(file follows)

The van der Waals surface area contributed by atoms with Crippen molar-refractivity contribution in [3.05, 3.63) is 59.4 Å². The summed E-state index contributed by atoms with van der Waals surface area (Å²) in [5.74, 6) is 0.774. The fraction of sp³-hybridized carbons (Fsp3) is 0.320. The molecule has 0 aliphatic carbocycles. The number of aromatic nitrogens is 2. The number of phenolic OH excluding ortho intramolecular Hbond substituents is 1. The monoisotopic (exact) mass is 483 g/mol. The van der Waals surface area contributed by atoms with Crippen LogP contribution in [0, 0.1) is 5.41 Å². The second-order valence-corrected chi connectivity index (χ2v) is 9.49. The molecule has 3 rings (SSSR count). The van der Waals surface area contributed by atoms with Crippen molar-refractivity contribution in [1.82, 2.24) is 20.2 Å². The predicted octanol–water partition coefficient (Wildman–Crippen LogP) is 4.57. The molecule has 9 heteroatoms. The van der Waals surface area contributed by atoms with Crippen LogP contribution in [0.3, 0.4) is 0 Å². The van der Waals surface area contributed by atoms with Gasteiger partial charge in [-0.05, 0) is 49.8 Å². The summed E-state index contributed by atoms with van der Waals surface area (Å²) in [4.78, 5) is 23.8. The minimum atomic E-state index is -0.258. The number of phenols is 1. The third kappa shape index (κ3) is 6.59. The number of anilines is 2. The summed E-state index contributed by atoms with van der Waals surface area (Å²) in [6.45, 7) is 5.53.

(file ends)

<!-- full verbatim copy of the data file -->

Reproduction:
The van der Waals surface area contributed by atoms with Crippen molar-refractivity contribution in [3.05, 3.63) is 59.4 Å². The summed E-state index contributed by atoms with van der Waals surface area (Å²) in [5.74, 6) is 0.774. The fraction of sp³-hybridized carbons (Fsp3) is 0.320. The molecule has 0 aliphatic carbocycles. The number of aromatic nitrogens is 2. The number of phenolic OH excluding ortho intramolecular Hbond substituents is 1. The monoisotopic (exact) mass is 483 g/mol. The van der Waals surface area contributed by atoms with Crippen LogP contribution in [0, 0.1) is 5.41 Å². The second-order valence-corrected chi connectivity index (χ2v) is 9.49. The molecule has 3 rings (SSSR count). The van der Waals surface area contributed by atoms with Crippen molar-refractivity contribution in [1.82, 2.24) is 20.2 Å². The predicted octanol–water partition coefficient (Wildman–Crippen LogP) is 4.57. The molecule has 9 heteroatoms. The van der Waals surface area contributed by atoms with Crippen LogP contribution in [0.3, 0.4) is 0 Å². The van der Waals surface area contributed by atoms with Gasteiger partial charge in [-0.05, 0) is 49.8 Å². The summed E-state index contributed by atoms with van der Waals surface area (Å²) in [4.78, 5) is 23.8. The minimum atomic E-state index is -0.258. The number of phenols is 1. The third kappa shape index (κ3) is 6.59. The number of anilines is 2. The summed E-state index contributed by atoms with van der Waals surface area (Å²) in [6.45, 7) is 5.53.